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Pre-nups now more popular – and not just with the rich

Posted: 18th March 2015   In: Family Law - Berkhamsted, Family Law - Luton

Pre-nup agreements are often associated with the rich but they are now being used by couples from all walks of life.

They are particularly popular with people entering second marriages who want to safeguard their assets for their children from a previous relationship. People who have inherited money or perhaps been awarded compensation for an injury or employment claim are also using pre-nups to protect their interests.

Some law firms throughout England and Wales have reported that inquiries about marital agreements have risen by as much as 50% over the last 12 months.

It’s thought the reason for the increase is likely to be a growing confidence that such agreements will be fully effective in the event of a marriage breakdown. Pre-nups are not legally binding in this country although there has been a growing trend for courts to apply them unless there are compelling reasons against doing so. Generally, the courts now only overturn a pre-nup if it is deemed unfair or if one party was pressurised into signing it against their will.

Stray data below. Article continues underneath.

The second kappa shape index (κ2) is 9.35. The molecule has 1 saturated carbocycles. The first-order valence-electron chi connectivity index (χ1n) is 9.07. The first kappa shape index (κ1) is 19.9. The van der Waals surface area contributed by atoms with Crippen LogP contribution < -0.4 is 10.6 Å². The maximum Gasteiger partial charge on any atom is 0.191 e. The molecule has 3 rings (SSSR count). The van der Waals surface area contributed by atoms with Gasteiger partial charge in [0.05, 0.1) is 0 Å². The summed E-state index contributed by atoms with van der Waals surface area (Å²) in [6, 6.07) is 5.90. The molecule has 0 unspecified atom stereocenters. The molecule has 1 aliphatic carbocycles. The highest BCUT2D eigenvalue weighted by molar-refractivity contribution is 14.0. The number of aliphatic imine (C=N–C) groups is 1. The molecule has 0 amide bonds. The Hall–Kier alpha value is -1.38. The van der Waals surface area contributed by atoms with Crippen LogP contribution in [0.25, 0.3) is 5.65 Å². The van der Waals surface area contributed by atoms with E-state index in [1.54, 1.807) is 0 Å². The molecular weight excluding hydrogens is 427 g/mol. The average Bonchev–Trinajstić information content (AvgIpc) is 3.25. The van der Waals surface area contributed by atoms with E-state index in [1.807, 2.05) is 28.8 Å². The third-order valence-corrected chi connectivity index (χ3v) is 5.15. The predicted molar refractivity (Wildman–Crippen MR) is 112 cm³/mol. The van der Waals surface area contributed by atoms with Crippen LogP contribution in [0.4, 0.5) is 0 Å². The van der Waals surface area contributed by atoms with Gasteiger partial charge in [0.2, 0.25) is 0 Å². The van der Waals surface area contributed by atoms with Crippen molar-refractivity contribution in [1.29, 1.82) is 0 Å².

The backing of official bodies like the Law Commission have also given people confidence that pre-nup agreements are here to stay and will be taken seriously.

The commission has called for new legislation to formalise the new status that the pre-nup has been given by the courts. It has recommended a ‘qualifying nuptial agreement’ which would enable a couple to decide how to divide their assets, before or during their marriage, in the event that they divorce. As long as legal requirements are met they would be binding in the court.

One other possible reason for the increased interest in marital agreements is that people are becoming more pragmatic in their attitude to marriage. There is a growing acceptance that relationships can break down and that if that happens, a pre-nup can help to reduce much of the stress and heartache of reaching a financial settlement that is fair to both sides.

Please contact Lorna Barry or Kirsty Bowers for more information about the issues raised in this article or any area of matrimonial law.